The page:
4. Darryl is Loving the Bike May 21,2014 10:10 am

    Great article as always. I couldn’t agree with you more. You must be loving the road rage free riding over there…..sounds great. For me it’s been more of a case that I’m the one with road rage. People drive like morons here in Grenada and don’t respect cyclists. They never get mad at me…..but I sure do get mad at them.

  5. bostonbybike Jun 12,2014 3:53 pm

    Just a few weeks ago I was called an a**hole for “slowing down” one guy in a black SUV, while riding my bike. It took him a few seconds to pass by me. Must have been painful.

    They are starting to rebuild the main street in my town now, making it safer for pedestrians and cyclists. Of course, we heard many voices from motorists that would ideally like to ban bikes from the main street because “they don’t share the road” and “they block us”. But when they heard the suggestion that one traffic lane can be removed and bike lanes can be installed in that place to move bicycles out of their way – they screamed “we won’t allow for taking our lanes away”!

  6. Dan Sep 17,2014 11:20 am

    I find these are the types of drivers I don’t like when I am in my car (although rarer these days) either. The only thing we can do, on a daily basis, is when we drive our cars, go extremely slow and block other traffic for the bicycles we do see. This sends a message that the cyclists are welcome and protects them from idiot motorists. I always do, even if it annoys other drivers, I could care less. Then again, I live in a place where drivers are mostly courteous to each other.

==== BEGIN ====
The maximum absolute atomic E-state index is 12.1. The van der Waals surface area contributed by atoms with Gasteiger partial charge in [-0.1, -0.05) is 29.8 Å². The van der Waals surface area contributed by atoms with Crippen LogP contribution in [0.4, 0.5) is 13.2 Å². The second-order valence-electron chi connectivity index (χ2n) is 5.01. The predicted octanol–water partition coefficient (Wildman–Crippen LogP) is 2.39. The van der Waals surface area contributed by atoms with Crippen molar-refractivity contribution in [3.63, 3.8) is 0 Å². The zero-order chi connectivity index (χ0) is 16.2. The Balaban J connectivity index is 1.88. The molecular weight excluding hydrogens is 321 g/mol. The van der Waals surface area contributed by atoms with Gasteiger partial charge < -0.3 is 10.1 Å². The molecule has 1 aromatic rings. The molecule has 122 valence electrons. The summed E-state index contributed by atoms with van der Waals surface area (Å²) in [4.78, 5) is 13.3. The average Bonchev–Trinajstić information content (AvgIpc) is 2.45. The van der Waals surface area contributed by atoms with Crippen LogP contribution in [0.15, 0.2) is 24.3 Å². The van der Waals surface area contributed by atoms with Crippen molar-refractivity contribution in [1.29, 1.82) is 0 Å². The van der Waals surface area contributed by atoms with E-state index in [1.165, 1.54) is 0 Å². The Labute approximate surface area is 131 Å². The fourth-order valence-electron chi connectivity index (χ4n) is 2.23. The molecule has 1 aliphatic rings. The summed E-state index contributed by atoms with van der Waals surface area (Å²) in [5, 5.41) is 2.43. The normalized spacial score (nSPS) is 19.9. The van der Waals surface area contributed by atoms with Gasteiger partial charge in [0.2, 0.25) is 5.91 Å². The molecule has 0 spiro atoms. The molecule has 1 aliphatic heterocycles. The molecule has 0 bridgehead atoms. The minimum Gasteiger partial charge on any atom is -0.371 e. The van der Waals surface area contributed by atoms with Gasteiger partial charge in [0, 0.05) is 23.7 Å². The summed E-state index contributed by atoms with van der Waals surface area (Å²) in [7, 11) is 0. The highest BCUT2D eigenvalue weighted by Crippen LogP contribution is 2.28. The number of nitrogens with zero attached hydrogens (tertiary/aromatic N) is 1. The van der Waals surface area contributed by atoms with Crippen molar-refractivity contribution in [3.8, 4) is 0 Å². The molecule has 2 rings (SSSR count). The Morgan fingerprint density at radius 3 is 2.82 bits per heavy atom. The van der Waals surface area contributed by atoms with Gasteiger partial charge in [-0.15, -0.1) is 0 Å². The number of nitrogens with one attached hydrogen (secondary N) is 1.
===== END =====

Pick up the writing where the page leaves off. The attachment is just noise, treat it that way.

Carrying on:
7. fred Mar 15,2015 2:34 pm

    Just one small comment. There are cyclists out there that make the whole bike community look bad. Courier riders who cut through traffic lights or just act in an aggressive manner, bicyclists who ride on the sidewalk, or ride in motorised traffic when there is a bike path available, others who ride at top speed along pedestrian paths in the park and expect to be given space, others traveling in herds on racing bikes that expect faster traffic to fall in behind them. There are also those few who feel their mission in life is to teach manners to car drivers. These (generally spandex clad) individuals give all bicyclists a bad rap.
    I’ve no idea how you can teach anyone how to become polite or less socially ‘visible’, but until then (or until they build proper bikeways like the in Nederlands), there will be problems between the two groups. Maybe like others say it’s just a reflection on the general incivility in society today. I’ve just bought a cruising bike having worked in Europe and enjoyed on there. (PS: I admire your guts for riding in China – I worked in Chengdu a few years ago, but frankly wouldn’t have dared to get into the traffic….)